How The Past Hints About Our Climate’s Future
Ask a climate scientist how much the earth will warm as a result of the carbon dioxide we’re emitting right now, and the answer will be a range of temperatures: likely anywhere from 1 to 5 degrees Celsius.
But all the models we have to predict the future are based on data from the past, most of it collected in the last 140 years. As carbon dioxide rises further past the unprecedented-in-human-history 400 parts per million (ppm), we are increasingly in a world never before seen by human eyes—or measured by thermometers.
While we are certain the Earth’s climate will warm as CO2 increases, it’s harder to pin down exactly how sensitive the climate is. Scientists are working hard to narrow down our uncertainties about the coming temperature changes, sea level rises, and new patterns of rainfall and drought.
And paleoclimatologists can examine ancient rocks, sediments, ice, and fossilized shells for clues about how past climates changed in response to different levels of carbon dioxide. Climates from past epochs have not only experienced that 400 ppm mark, but also levels higher than 1,000 ppm—and correspondingly, higher temperatures and higher seas. In Science last month, a team of researchers made the case for using more data from these climates, millions of years ago, to help us map out the future we face.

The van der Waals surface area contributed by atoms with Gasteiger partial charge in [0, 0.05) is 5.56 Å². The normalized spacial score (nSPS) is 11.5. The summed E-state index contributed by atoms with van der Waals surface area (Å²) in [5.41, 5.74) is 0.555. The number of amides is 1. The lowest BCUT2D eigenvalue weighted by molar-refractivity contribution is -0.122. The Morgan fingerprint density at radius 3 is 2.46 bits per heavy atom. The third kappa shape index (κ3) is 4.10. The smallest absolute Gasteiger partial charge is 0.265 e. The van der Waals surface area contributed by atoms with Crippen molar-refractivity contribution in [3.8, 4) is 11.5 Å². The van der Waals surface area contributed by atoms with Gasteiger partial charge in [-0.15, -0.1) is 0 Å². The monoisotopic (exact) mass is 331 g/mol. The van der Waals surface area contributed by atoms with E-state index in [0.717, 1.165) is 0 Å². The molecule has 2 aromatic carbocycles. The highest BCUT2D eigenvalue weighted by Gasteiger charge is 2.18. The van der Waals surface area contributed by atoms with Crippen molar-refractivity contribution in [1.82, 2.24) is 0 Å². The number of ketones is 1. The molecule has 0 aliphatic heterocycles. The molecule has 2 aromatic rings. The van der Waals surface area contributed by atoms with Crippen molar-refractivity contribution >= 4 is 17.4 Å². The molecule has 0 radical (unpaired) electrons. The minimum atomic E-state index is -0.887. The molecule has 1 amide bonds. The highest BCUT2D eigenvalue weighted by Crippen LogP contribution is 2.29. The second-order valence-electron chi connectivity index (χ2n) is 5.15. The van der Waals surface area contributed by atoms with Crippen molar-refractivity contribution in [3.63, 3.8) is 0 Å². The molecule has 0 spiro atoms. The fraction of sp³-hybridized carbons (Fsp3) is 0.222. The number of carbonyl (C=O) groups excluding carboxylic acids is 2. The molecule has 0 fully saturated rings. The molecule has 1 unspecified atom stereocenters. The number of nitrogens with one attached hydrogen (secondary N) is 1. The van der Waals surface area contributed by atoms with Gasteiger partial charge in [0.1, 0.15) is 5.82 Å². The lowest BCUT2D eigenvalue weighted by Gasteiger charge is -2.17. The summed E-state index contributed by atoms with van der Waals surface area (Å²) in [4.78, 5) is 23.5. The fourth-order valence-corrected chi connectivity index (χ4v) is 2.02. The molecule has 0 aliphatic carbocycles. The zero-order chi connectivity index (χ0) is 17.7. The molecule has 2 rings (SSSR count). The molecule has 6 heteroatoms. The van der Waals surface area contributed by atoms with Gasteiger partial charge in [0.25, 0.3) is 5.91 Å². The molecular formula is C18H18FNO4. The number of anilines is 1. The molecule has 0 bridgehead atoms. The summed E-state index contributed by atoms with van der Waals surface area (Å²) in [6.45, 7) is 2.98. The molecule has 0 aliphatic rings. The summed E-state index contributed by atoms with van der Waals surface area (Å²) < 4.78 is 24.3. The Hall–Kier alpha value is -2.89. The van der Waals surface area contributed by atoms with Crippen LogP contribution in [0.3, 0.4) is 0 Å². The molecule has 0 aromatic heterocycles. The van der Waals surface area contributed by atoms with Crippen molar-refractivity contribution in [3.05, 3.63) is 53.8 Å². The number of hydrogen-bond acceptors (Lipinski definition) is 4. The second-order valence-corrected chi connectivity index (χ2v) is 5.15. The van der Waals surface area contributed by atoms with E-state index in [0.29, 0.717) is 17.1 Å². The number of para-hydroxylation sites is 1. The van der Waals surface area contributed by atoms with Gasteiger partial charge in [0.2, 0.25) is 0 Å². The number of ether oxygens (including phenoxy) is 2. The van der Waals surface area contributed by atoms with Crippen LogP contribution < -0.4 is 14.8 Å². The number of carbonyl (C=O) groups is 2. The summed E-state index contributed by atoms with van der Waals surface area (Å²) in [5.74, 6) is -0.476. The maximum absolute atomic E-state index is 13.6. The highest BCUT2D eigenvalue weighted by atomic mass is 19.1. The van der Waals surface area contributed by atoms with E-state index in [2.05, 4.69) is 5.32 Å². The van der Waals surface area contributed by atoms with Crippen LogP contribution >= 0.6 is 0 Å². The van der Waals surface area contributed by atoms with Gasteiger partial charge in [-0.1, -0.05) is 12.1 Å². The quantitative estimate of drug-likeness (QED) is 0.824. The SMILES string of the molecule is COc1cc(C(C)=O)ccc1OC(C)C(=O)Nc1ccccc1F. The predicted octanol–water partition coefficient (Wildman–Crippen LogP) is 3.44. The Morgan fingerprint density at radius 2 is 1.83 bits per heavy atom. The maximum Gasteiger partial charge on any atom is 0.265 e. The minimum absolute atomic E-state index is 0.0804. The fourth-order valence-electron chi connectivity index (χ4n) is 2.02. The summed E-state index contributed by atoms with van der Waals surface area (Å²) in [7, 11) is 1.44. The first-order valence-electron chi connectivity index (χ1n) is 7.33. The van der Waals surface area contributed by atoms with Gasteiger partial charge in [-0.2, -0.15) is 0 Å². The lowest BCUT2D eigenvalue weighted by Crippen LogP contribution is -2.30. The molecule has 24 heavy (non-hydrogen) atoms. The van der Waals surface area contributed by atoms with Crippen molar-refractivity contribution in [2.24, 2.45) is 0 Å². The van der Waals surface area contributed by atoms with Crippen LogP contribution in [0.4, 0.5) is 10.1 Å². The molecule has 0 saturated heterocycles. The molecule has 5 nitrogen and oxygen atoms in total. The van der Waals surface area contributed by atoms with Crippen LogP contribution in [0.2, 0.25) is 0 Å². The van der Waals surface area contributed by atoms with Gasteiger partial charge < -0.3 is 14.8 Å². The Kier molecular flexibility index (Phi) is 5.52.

Science Friday producer Christie Taylor talks to University of Arizona geoscientist Jessica Tierney, who is lead author on the new research.
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Jessica Tierney is an associate professor of Geosciences at the University of Arizona in Tucson, Arizona.
IRA FLATOW: This is Science Friday. I’m Ira Flatow. The climate is changing. And more importantly, we are changing the climate by burning fossil fuels and pouring carbon dioxide into the Earth’s atmosphere. But as scientists puzzle out how drastically temperatures will rise, they haven’t got a lot to work with, just 140 years of direct measurements of the greenhouse gas, temperature, and rainfall.
But there is hidden information locked up in fossils and rocks from millions of years ago. And that’s where they are turning for help. SciFri producer Christie Taylor has more.